Sources? I don't believe this interpretation is correct. I will take the originalist / original intent approach for the purpose of this debate (in other words, I'm assuming the role of devil's advocate; I actually don't resort to original intent often). Second Amendment scholar Dr. Chris Bogus wrote in 1997, for the University of California at Davis Law Review, on the original intent concerning that amendment——and he surveyed the history surrounding the meaning of "militia"——in his article "the Hidden History of the Second Amendment." "Well-regulated" does not simply mean "good working order;" Professor Bogus wrote of statutes in Georgia in 1755 and 1757 which mandated that plantation owners perform regular patrols to keep slaves in check; these bodies were regulated by the state, which appointed commissioned officers. The purpose of these patrols, as will be seen, were to defend plantations against uprisings; and, as will be seen, the drafting and subsequent ratification of the second amendment had nothing to do with tyranny per se.

Its drafter, it appears, inserted the clause to appease one state in particular——Virginia. These militias were designed to mitigate and prevent slave insurrection / uprising, which was a vivid fear among plantation owners. These owners were a minority by well-accepted numbers, in Virginia and in parts of other slave states. Virginia, much like other southern states, feared that a federalism would infringe on their ability to maintain these slave-taming militias, and that a central authority would disarm them as part of some abolitionist aspiration.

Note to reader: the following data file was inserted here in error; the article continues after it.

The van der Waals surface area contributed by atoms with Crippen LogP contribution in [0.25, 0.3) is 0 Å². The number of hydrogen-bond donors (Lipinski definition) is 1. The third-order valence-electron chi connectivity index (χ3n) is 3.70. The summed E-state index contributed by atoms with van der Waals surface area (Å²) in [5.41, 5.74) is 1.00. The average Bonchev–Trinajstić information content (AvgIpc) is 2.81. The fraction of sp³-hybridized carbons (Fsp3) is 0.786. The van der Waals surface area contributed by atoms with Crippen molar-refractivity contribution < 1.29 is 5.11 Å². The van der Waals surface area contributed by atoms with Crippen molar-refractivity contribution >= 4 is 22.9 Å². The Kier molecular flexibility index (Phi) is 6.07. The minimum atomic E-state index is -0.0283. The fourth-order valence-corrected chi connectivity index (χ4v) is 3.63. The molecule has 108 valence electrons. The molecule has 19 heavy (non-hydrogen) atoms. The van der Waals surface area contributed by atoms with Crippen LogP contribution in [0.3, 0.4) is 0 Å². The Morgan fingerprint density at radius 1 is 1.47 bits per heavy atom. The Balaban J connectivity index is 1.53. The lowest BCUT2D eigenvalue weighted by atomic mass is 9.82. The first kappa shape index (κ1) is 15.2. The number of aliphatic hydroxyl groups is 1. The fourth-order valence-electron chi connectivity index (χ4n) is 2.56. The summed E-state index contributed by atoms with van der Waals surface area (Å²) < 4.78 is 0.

Virginia's approval, as the drafters observed, was instrumental to ratification, and absent its approval, the union would have failed to materialize at the time that it did. Virginia was the locus of the Antifederalism pulse——in particular, Virginian politician and lawyer Patrick Henry, who apparently conceived of the "states' right" expression——, and much of the fear of scaled-back states' rights came from Virginia and its southern neighbors. Federalist James Madison, then, in order to appease Antifederalists like Patrick Henry and his constituents, drafted the Second Amendment and inserted the dependent clause "a well-regulated militia, being necessary to the security of a free State, [...]" (Notice, as I have emphasized, the word "state;" this is further evidence that this very much had to do with states' rights as Professor Bogus argued).